After adjusting for demographics, Black patients were three times more likely to experience moderate-to-severe sleep disturbances. 

    The research abstract was published recently in an online supplement of the journal Sleep and will be presented June 6 and 7 during SLEEP 2022.

    Photo 188719463 © Robert Knesc

  • How To Wind Down for Better Sleep—Especially if You’re an Introvert

    Original Post | Erica Sloan・December 15, 2021

    Picture the pinnacle of social exhaustion: Perhaps, you’ve just spent four hours at a work holiday party, meeting the humans behind a bunch of Zoom squares IRL for the first time. Or, maybe you had a day of reconnecting with family members you haven’t seen in two, time-blurred pandemic years. It would seem that hitting the hay would be the most obvious solution—but once you get into bed, your body seems to say, Not so fast. For introverts, in particular, the draining nature of being social can leave you, paradoxically, chasing sleep.

    In general, that counterproductive scenario springs from the difference between feeling fatigued and feeling tired, says psychologist and behavioral sleep-medicine specialist Shelby Harris, PsyD, DBSM, author of The Women’s Guide to Overcoming Insomnia. While the former reflects a total drain of energy (which tends to happen for an introvert after a social event), the latter is more about physical sleepiness, which is that drowsy feeling that allows you to drift off to dreamland.

    “For introverts, socializing tends to overstimulate the brain and body, leading some to feel irritable, indecisive, or on edge.” —behavioral sleep-medicine specialist Shelby Harris, PsyD

    “For introverts, socializing tends to overstimulate the brain and body, leading some to feel irritable, indecisive, or on edge, or even to get physical symptoms, like a headache or muscle aches,” says Dr. Harris. “While all of that can be extremely exhausting, it doesn’t necessarily lead to feeling sleepy.” By contrast, a social event can actually flood the brain with uppers like dopamine, adrenaline, and cortisol, which, for an introvert, tend to be perceived negatively, says Mike Dow, PsyD, psychotherapist at Field Trip Health, a psychedelic-assisted therapy practice. In fact, these neurotransmitters can keep you reeling long after an event wraps up (cue: the introvert hangover).RELATED STORIESHow To Make Waking Up in the Dark Suck Less, According to…Not an Early Bird or Night Owl? Science Suggests There May Be…

    Trying to get to sleep in that state can require a whole lot more than simply getting into bed; after all, the process of falling asleep is nothing like an on-off switch, biologically, says Dr. Harris. For an introvert, especially, easing your mind into sleep mode is best done with a calming pre-bed ritual. Below, the experts share tips for socially exhausted introverts who want nothing more than to get a good night’s sleep.

    It’s especially hard for introverts to sleep after a highly social experience, but these 5 tips can help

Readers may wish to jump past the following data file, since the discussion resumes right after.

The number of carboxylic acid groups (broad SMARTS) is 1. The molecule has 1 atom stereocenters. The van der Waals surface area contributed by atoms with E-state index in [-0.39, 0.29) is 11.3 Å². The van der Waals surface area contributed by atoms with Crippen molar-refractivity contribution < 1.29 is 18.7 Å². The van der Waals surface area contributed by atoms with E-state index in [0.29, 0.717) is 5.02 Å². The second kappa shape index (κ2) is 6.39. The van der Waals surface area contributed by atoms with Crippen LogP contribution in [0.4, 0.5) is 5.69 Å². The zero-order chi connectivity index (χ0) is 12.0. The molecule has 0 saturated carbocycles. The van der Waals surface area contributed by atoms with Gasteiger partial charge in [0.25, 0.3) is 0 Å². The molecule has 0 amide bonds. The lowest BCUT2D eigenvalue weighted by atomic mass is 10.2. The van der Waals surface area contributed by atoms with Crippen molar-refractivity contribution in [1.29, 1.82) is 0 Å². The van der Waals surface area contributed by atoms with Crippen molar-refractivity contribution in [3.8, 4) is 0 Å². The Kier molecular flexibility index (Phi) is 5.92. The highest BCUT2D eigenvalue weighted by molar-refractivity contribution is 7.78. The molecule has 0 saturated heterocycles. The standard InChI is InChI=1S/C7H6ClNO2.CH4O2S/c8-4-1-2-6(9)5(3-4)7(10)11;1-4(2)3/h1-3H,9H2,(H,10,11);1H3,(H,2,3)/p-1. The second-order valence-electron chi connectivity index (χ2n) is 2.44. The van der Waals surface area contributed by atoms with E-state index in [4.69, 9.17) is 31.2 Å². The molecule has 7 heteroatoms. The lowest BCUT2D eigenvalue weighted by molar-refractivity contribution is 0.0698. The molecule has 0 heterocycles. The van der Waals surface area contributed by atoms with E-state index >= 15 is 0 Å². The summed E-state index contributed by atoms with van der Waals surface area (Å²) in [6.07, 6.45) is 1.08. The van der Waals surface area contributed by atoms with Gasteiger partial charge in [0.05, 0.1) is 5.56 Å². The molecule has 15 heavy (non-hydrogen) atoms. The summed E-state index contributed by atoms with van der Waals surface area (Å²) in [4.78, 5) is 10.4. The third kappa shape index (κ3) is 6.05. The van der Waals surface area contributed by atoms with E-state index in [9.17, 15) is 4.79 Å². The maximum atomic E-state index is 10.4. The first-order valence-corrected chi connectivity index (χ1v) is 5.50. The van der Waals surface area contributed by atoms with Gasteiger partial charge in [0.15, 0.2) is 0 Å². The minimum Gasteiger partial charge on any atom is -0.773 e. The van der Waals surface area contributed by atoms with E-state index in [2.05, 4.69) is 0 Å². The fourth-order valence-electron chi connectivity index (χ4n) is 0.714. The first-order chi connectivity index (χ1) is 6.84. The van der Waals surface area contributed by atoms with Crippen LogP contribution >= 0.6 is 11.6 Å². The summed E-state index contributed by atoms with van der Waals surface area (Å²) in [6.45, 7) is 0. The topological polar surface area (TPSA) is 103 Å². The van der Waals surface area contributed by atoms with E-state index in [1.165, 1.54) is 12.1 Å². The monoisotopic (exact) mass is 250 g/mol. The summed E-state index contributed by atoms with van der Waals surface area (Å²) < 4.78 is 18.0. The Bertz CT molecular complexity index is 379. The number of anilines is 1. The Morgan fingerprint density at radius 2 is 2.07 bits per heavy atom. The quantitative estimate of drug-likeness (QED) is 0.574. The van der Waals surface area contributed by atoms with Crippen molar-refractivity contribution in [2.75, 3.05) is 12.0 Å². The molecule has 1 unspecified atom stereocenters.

1. Create a container for your thoughts.

    “Introverts are internal processors,” says psychologist Laurie Helgoe, PhD, author of Introvert Power: Why Your Inner Life Is Your Hidden Strength. “They often take inputs from conversations and process them later, which can mean mulling over what someone said, replaying or continuing a conversation, coming up with a better comeback, and the like.”

    Journaling can help put a pause to that spiral by providing a space for you to essentially unload all of your thoughts, and, if you’d like, feel free to return to them later—ideally at a time when you’re not trying desperately to get catch precious zzz’s.

    2. Talk back to negative self-talk.

    In re-assessing a social event (as introverts are wont to do), you may find that certain percolating thoughts devolve into negative or anxious ones. For example, it’s easy to start over-evaluating and hyper-personalizing, says Dr. Dow. “Maybe you start thinking, ‘Was Cindy looking at me weird? I must have done something wrong.’ And as the night goes on, the thoughts can turn more catastrophic in nature, leading to something like, ‘If I don’t get a good night’s sleep, I’m going to botch this presentation tomorrow, and if that happens, I could get fired,’ and so on,” he says.

    In that case, he suggests employing one of the classic strategies of cognitive behavioral therapy, which is to reconsider thoughts and feelings not as facts but merely as information, which you can choose to disregard. “Access the best parts of yourself to talk back to those inner voices,” he says.

    3. Write in a gratitude journal.

    Taking time to remember all the things for which you’re grateful—whether they include highlights from the social activity of the day, or something else entirely—can also help you forgo the kind of thought-spiraling that tends to ward off sleep.

    “Because introverts are natural problem-solvers, they can get stuck in focusing on what’s not working,” says Dr. Helgoe. “But a gratitude list can help you balance that problem orientation by reminding you of what is working.” And that, in and of itself, can be incredibly soothing.

    4. Practice some non-screen-based relaxation.

    While it’s tempting to scroll through Instagram or scan emails in bed to occupy a restless mind, that level of mental stimulation, combined with the melatonin-suppressing blue light, is a recipe for wakefulness. Instead, do anything non-screen-related that feels calming and relaxing, whether that’s reading, knitting, listening to music, or even coloring or doing a simple crossword or jigsaw puzzle, says Dr. Harris. (You can also practice mindfulness meditation, but because this can be challenging to really sink into with an overactive mind, Dr. Harris says it’ll be most beneficial for someone who already has a daytime meditation practice.

    If you’re really at a loss for where to start, try connecting with each of the five senses, says Dr. Dow: “Soothe your sense of touch with a bath, your sense of smell with a lavender candle, your sense of sight with dimmed lighting, your sense of hearing with calming music or a meditation track, and your sense of taste with a nighttime tea.”